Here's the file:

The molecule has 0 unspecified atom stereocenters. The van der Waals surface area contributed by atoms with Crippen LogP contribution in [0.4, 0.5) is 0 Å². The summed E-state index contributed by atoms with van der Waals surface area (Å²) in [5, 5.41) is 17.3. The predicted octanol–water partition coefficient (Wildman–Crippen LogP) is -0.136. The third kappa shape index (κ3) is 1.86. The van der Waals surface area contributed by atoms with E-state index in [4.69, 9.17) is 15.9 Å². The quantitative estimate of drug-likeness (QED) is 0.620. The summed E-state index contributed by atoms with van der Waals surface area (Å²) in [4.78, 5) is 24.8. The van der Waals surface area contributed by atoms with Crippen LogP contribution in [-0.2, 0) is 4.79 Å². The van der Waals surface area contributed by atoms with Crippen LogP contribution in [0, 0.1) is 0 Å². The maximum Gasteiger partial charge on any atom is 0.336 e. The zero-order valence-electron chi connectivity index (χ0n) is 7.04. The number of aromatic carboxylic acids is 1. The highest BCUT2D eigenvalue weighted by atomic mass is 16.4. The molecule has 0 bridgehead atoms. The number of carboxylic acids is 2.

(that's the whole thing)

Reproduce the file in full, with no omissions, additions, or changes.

The molecule has 0 unspecified atom stereocenters. The van der Waals surface area contributed by atoms with Crippen LogP contribution in [0.4, 0.5) is 0 Å². The summed E-state index contributed by atoms with van der Waals surface area (Å²) in [5, 5.41) is 17.3. The predicted octanol–water partition coefficient (Wildman–Crippen LogP) is -0.136. The third kappa shape index (κ3) is 1.86. The van der Waals surface area contributed by atoms with E-state index in [4.69, 9.17) is 15.9 Å². The quantitative estimate of drug-likeness (QED) is 0.620. The summed E-state index contributed by atoms with van der Waals surface area (Å²) in [4.78, 5) is 24.8. The van der Waals surface area contributed by atoms with Crippen LogP contribution in [-0.2, 0) is 4.79 Å². The van der Waals surface area contributed by atoms with Crippen LogP contribution in [0, 0.1) is 0 Å². The maximum Gasteiger partial charge on any atom is 0.336 e. The zero-order valence-electron chi connectivity index (χ0n) is 7.04. The number of aromatic carboxylic acids is 1. The highest BCUT2D eigenvalue weighted by atomic mass is 16.4. The molecule has 0 bridgehead atoms. The number of carboxylic acids is 2.